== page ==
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Home arrow Economics arrow Commitment and cooperation on high courts : a cross-country examination of institutional constraints on judges



If a judge is influenced more by affiliation than accuracy, she likely takes some signal of like-mindedness from the party, and at least in part bases her decision on that signal. The easiest example is a conservative judge voting in favor of a party with conservative leanings. A judge who has worked in the government may favor the government’s position, or a former defense lawyer may tend to find for the accused. A judge from Nebraska may be more likely to favor a litigant from that state or neighboring states. In each case, of course, it will be necessary to separate out other factors that influence voting, such as the party’s resources or the government’s ability to select stronger cases to appeal.

Judges may not only feel an affiliation with the direct litigants but with the interveners. Judges may allow interveners in order to improve the accuracy of their decisions—because the interveners are thought to add some value in terms of information or perspective to what the parties would otherwise argue. However, a judge may also use interveners as either sources of information about the outcome that best suits their personal views or of arguments to support their preferred outcome.[1]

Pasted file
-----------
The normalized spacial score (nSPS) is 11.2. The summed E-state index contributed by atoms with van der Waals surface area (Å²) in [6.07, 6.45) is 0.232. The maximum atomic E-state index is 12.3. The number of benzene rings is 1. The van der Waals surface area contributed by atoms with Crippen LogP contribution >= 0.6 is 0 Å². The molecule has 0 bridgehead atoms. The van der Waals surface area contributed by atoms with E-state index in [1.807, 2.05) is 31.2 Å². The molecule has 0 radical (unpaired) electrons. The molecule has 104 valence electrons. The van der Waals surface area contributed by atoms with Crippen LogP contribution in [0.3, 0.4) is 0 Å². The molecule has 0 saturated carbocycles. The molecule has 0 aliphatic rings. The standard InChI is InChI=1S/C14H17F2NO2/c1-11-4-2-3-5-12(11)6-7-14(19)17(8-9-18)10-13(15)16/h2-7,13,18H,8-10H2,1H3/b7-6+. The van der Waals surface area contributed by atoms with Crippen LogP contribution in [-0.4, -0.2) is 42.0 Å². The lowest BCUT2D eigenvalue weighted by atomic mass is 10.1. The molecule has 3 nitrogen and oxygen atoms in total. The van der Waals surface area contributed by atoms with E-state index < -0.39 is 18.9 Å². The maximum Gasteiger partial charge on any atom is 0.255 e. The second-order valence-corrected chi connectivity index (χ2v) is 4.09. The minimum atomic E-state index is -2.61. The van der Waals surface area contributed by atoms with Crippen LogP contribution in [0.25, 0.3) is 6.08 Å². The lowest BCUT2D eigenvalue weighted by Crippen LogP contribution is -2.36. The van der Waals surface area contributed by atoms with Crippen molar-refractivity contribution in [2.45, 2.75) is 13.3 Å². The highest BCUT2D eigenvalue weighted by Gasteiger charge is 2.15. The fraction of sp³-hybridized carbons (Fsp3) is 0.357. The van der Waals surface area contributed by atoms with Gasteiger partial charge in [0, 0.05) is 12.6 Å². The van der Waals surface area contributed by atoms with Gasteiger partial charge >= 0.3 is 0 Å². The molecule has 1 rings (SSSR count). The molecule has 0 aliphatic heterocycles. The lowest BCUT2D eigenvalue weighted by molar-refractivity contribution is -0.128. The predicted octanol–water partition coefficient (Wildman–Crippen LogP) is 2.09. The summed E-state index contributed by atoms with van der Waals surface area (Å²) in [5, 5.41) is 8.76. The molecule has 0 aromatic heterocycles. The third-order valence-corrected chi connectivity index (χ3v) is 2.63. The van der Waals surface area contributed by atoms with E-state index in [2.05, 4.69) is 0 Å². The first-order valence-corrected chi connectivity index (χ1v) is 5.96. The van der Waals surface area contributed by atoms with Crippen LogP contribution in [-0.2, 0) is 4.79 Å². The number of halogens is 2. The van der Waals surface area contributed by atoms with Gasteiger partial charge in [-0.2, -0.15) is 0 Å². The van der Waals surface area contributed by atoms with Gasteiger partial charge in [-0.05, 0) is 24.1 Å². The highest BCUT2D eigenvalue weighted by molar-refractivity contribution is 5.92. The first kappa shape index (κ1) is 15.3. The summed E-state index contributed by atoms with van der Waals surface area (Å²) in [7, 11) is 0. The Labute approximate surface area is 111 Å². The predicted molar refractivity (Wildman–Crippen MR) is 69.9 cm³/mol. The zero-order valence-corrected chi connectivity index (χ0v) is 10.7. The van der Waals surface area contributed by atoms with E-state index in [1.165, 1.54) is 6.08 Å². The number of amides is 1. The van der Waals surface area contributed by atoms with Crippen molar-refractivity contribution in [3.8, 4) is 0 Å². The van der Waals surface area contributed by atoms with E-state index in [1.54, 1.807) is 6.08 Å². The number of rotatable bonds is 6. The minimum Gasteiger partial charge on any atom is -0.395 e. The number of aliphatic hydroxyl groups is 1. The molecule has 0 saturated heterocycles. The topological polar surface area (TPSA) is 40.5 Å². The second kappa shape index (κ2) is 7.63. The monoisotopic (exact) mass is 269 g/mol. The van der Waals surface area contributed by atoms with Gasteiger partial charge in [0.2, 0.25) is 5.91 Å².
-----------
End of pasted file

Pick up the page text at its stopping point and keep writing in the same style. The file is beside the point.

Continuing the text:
If judges are influenced by affiliation, voting may be more extreme as interveners may push judges toward preferred policy positions. For example, on a court evenly split with left-leaning and right-leaning judges, interveners on each side may make it more difficult for these judges to find agreement, as they are encouraged to move in different directions. In countries with a more lenient intervener process, such as the United States and Canada, interveners may then generate disharmony on the bench.[2] Other countries, such as Australia, may only allow interveners where the court anticipates that the intervener will be of significant assistance in deciding the case correctly.[3]

Thus interveners may have a greater effect in those few cases, but a lesser effect overall.[4]

If on the other hand judges rely on interveners for high quality information rather than as signals of affiliation, the ideology or personal views of the judges should not be connected to the ideology or other markers of policy views of the interveners. Judges may in such cases be open to persuasion by information. Relatedly, interveners may help judges minimize mistakes by providing additional information.[5] Judges will likely rely on interveners for both accuracy and affiliation, depending on the country, the time period, and the ideological complexion of the court, among other factors.

Following on the idea that judges decide partly from affiliation with parties before them, we will examine the following hypothesis: [6]

H2: Judges will tend to vote in line with like-minded parties, whether litigants

or interveners.